Chapter 24 | Through a Knot-Hole | !Tention

Chapter Twenty Four.

“Yes, what is it?” cried Pen, starting up on the bed at a touch from his companion, who had laid his hand gently on the sleeping lad’s forehead, and then sinking back again with a faint ejaculation of pain.

“Don’t be scared, comrade; it’s only me. Does it hurt you?”

“Yes, my leg’s horribly stiff and painful.”

“Poor chap! Never mind. I will bathe it and dress it by-and-by if that old priest don’t do it. When you jumped up like that I thought you fancied it was the French coming.”

“I did, Punch,” said Pen with a faint smile. “I seem to have been dreaming all night that they were after us, and I could not get away because my leg hurt me so.”

“Then lie down again,” said Punch. “Things ain’t so bad as that. But, I say, comrade, I can’t help it; I am as bad as ever again.”

“Bad! Your wound?”

“No, no; that’s getting all right. But that old chap seems to have shut us up here and gone. Didn’t happen to see, did you, where he put the bread and onions? I am quite hollow inside.”

“No, Punch. I fell asleep, and I can’t recollect how or when.”

“That’s a pity, ’cause I know we should be welcome, and I can’t make out where he put the forage when he cleared away.”

It was the sunrise of a bright morning, and the sounds of bleating goats came plainly to the listeners’ ears as the nimble animals were making their way up the valley-side to their pasture.

Then all at once came the sharp creak of a board, and Punch dashed at his musket, caught it up, cocked it, and stood ready to use it in defence of his companion.

There was another creak or two, evidently from overhead, and as Punch stood there on the alert, his brows knit and teeth clenched, Pen softly stole his hand in the direction of his own musket and raised himself up on the bed ready to help.

Again there came a creak or two, a rustling in the corner of the room as of some one descending from above, and, though invisible, the muzzles of the two pieces were slowly lowered in the direction of the noise, till with a crack the door in the corner was thrust inward and the little old priest stood looking wonderingly from one to the other as he raised his hand.

It was as if this were a signal to disarm, when the two muskets were hurriedly replaced, and Punch advanced towards the corner of the room, offering to shake hands.

The priest smiled, took the boy’s fingers, and then, thrusting to the door, he crossed to the bed, felt Pen’s forehead, and afterwards pointed to the wounded leg.

The next minute he went to the door, removed the great bar, and admitted the bright light and fresh air of the morning in company with the louder bleating of the goats, which animals evidently came trotting up to the old man as he stepped back to look searchingly round. Then, after speaking kindly to them, he drove them away, returned into the room directly after with water, and proceeded to busily attend to Pen’s wound.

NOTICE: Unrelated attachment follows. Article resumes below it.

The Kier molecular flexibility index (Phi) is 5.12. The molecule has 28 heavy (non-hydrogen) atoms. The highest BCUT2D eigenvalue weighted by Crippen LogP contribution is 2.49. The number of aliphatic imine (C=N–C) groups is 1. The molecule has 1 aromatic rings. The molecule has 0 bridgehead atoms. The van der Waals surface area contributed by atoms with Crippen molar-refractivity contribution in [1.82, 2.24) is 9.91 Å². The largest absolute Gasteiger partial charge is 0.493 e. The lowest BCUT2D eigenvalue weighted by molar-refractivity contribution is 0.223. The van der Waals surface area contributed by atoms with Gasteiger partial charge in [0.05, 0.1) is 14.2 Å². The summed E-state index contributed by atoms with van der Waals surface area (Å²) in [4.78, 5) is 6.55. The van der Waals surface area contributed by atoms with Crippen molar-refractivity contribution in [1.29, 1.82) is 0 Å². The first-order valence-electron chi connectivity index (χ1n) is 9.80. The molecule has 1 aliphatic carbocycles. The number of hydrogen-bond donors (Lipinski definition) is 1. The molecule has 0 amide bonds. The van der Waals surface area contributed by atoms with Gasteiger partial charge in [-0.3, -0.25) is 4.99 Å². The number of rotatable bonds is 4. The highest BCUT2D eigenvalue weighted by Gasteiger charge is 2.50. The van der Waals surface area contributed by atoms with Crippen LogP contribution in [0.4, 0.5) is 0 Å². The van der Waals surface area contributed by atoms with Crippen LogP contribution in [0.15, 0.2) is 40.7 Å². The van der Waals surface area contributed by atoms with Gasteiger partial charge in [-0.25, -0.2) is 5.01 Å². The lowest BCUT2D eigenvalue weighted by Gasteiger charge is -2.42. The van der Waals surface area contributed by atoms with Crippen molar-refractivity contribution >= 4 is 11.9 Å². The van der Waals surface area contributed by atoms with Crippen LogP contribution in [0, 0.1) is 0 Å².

“That’s good of him,” said Punch petulantly, “and I am glad to see him do it, comrade; but I wish he’d thought to attend to my wound too—I mean, give me the chance to dress it myself with bread and onion poultice. I don’t know when I felt so hollow inside.”

But he had not long to wait, for, evidently well satisfied with the state of Pen’s injury, the priest finished attending to him as tenderly as if his touch were that of a woman, and then Punch was at rest, for the old man placed the last night’s simple fare before them, signed to them to eat, and, leaving them to themselves, went outside again, to sweep the valley below with a long and scrutinising gaze.

Twice over during the next two days Pen made an effort to rise, telling his companion when they were alone that if he had a stick he thought he could manage to limp along a short distance at a time, for it was very evident that the old man, their host, was uneasy in his own mind about their presence.

“He evidently wants to get rid of us, Punch.”

“Think so?” said the boy.

“Yes. See how he keeps fidgeting in and out to go on looking round to see if anybody’s coming.”

“Yes, I have noticed that,” said Punch. “He thinks the French are coming after us, and that he will get into trouble for keeping us here.”

“Yes; it’s plain enough, so let’s go.”

“But you can’t, comrade.”

“Yes, I can.”

“Not without making your wound worse. That’s what you would have said to me.”

“Then I must make it worse,” said Pen angrily. “Next time he comes in I’ll try to make him explain which way we ought to go to find some of our people.”

“Well, we can only try,” replied Punch, “for ’tain’t nice living on anybody when you can’t pay, and I do feel ashamed to eat as I do without being able to find money for it. ’Tain’t as if he was an enemy. I’d let him see then.”

“Go and open the door, Punch, and let the fresh air in. The sun does make this place so hot!”

“Can’t, comrade.”

“Why not?”

“I did try while you was asleep; but he’s locked us in.”